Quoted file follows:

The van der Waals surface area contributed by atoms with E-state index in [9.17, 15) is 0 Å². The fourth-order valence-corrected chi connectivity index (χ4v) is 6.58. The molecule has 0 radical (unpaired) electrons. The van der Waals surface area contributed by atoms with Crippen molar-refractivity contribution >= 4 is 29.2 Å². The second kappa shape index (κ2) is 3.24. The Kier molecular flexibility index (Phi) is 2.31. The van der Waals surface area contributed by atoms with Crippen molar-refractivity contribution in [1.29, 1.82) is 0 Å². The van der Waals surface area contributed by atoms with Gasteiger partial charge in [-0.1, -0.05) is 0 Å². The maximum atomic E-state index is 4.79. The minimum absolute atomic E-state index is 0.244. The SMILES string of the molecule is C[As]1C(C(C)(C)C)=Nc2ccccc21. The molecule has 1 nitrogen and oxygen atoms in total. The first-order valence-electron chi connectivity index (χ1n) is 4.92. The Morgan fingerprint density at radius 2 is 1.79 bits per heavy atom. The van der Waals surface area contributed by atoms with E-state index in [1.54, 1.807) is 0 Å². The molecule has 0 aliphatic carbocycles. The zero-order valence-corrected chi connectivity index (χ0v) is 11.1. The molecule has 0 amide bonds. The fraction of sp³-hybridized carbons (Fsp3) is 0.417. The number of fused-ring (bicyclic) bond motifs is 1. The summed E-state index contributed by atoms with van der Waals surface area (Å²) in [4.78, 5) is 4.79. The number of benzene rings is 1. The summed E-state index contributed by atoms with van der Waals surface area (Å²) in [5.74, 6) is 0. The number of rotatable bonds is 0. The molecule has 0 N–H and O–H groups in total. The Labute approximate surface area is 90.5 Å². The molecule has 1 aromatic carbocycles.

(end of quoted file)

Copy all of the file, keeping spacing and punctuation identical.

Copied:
The van der Waals surface area contributed by atoms with E-state index in [9.17, 15) is 0 Å². The fourth-order valence-corrected chi connectivity index (χ4v) is 6.58. The molecule has 0 radical (unpaired) electrons. The van der Waals surface area contributed by atoms with Crippen molar-refractivity contribution >= 4 is 29.2 Å². The second kappa shape index (κ2) is 3.24. The Kier molecular flexibility index (Phi) is 2.31. The van der Waals surface area contributed by atoms with Crippen molar-refractivity contribution in [1.29, 1.82) is 0 Å². The van der Waals surface area contributed by atoms with Gasteiger partial charge in [-0.1, -0.05) is 0 Å². The maximum atomic E-state index is 4.79. The minimum absolute atomic E-state index is 0.244. The SMILES string of the molecule is C[As]1C(C(C)(C)C)=Nc2ccccc21. The molecule has 1 nitrogen and oxygen atoms in total. The first-order valence-electron chi connectivity index (χ1n) is 4.92. The Morgan fingerprint density at radius 2 is 1.79 bits per heavy atom. The van der Waals surface area contributed by atoms with E-state index in [1.54, 1.807) is 0 Å². The molecule has 0 aliphatic carbocycles. The zero-order valence-corrected chi connectivity index (χ0v) is 11.1. The molecule has 0 amide bonds. The fraction of sp³-hybridized carbons (Fsp3) is 0.417. The number of fused-ring (bicyclic) bond motifs is 1. The summed E-state index contributed by atoms with van der Waals surface area (Å²) in [4.78, 5) is 4.79. The number of benzene rings is 1. The summed E-state index contributed by atoms with van der Waals surface area (Å²) in [5.74, 6) is 0. The number of rotatable bonds is 0. The molecule has 0 N–H and O–H groups in total. The Labute approximate surface area is 90.5 Å². The molecule has 1 aromatic carbocycles.